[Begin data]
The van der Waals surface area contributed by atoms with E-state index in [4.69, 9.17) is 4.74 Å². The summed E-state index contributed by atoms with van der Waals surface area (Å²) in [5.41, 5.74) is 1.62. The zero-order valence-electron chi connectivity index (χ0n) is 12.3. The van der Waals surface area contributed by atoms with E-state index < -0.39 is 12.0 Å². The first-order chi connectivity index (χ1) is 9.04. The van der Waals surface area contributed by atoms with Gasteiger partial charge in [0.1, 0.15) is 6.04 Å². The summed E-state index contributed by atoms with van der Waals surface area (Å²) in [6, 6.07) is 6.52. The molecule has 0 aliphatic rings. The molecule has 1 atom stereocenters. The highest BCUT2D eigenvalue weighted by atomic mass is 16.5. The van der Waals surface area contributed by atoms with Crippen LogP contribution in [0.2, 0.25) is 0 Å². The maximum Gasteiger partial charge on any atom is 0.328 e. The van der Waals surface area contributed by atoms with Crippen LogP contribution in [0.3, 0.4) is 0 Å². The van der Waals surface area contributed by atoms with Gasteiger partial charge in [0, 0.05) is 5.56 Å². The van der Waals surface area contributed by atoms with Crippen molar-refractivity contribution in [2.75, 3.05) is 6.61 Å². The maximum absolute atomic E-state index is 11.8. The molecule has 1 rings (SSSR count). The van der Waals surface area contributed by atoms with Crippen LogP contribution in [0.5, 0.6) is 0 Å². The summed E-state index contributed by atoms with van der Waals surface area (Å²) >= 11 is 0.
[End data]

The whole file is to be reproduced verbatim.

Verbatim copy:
The van der Waals surface area contributed by atoms with E-state index in [4.69, 9.17) is 4.74 Å². The summed E-state index contributed by atoms with van der Waals surface area (Å²) in [5.41, 5.74) is 1.62. The zero-order valence-electron chi connectivity index (χ0n) is 12.3. The van der Waals surface area contributed by atoms with E-state index < -0.39 is 12.0 Å². The first-order chi connectivity index (χ1) is 9.04. The van der Waals surface area contributed by atoms with Gasteiger partial charge in [0.1, 0.15) is 6.04 Å². The summed E-state index contributed by atoms with van der Waals surface area (Å²) in [6, 6.07) is 6.52. The molecule has 0 aliphatic rings. The molecule has 1 atom stereocenters. The highest BCUT2D eigenvalue weighted by atomic mass is 16.5. The van der Waals surface area contributed by atoms with Crippen LogP contribution in [0.2, 0.25) is 0 Å². The maximum Gasteiger partial charge on any atom is 0.328 e. The van der Waals surface area contributed by atoms with Crippen LogP contribution in [0.3, 0.4) is 0 Å². The van der Waals surface area contributed by atoms with Gasteiger partial charge in [0, 0.05) is 5.56 Å². The van der Waals surface area contributed by atoms with Crippen molar-refractivity contribution in [2.75, 3.05) is 6.61 Å². The maximum absolute atomic E-state index is 11.8. The molecule has 1 rings (SSSR count). The van der Waals surface area contributed by atoms with Crippen LogP contribution in [0.5, 0.6) is 0 Å². The summed E-state index contributed by atoms with van der Waals surface area (Å²) >= 11 is 0.